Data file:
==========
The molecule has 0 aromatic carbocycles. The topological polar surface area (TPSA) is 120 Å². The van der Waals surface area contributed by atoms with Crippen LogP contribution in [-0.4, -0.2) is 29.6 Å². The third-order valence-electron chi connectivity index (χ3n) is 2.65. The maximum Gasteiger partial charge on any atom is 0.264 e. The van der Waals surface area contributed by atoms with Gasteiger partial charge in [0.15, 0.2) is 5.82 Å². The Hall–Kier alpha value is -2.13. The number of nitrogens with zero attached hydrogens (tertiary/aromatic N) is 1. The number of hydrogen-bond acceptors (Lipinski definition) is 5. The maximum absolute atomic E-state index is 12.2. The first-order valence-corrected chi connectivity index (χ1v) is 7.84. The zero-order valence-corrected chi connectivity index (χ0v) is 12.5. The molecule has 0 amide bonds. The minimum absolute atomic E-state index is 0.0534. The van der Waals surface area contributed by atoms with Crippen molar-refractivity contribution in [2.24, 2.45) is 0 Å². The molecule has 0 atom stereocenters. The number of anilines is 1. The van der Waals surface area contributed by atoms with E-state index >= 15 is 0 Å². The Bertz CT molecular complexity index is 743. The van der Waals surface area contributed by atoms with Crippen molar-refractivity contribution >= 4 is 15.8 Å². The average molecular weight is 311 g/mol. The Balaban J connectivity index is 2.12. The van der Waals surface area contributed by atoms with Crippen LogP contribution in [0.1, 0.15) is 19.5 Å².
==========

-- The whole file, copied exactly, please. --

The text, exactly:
The molecule has 0 aromatic carbocycles. The topological polar surface area (TPSA) is 120 Å². The van der Waals surface area contributed by atoms with Crippen LogP contribution in [-0.4, -0.2) is 29.6 Å². The third-order valence-electron chi connectivity index (χ3n) is 2.65. The maximum Gasteiger partial charge on any atom is 0.264 e. The van der Waals surface area contributed by atoms with Gasteiger partial charge in [0.15, 0.2) is 5.82 Å². The Hall–Kier alpha value is -2.13. The number of nitrogens with zero attached hydrogens (tertiary/aromatic N) is 1. The number of hydrogen-bond acceptors (Lipinski definition) is 5. The maximum absolute atomic E-state index is 12.2. The first-order valence-corrected chi connectivity index (χ1v) is 7.84. The zero-order valence-corrected chi connectivity index (χ0v) is 12.5. The molecule has 0 amide bonds. The minimum absolute atomic E-state index is 0.0534. The van der Waals surface area contributed by atoms with Crippen molar-refractivity contribution in [2.24, 2.45) is 0 Å². The molecule has 0 atom stereocenters. The number of anilines is 1. The van der Waals surface area contributed by atoms with E-state index >= 15 is 0 Å². The Bertz CT molecular complexity index is 743. The van der Waals surface area contributed by atoms with Crippen molar-refractivity contribution >= 4 is 15.8 Å². The average molecular weight is 311 g/mol. The Balaban J connectivity index is 2.12. The van der Waals surface area contributed by atoms with Crippen LogP contribution in [0.1, 0.15) is 19.5 Å².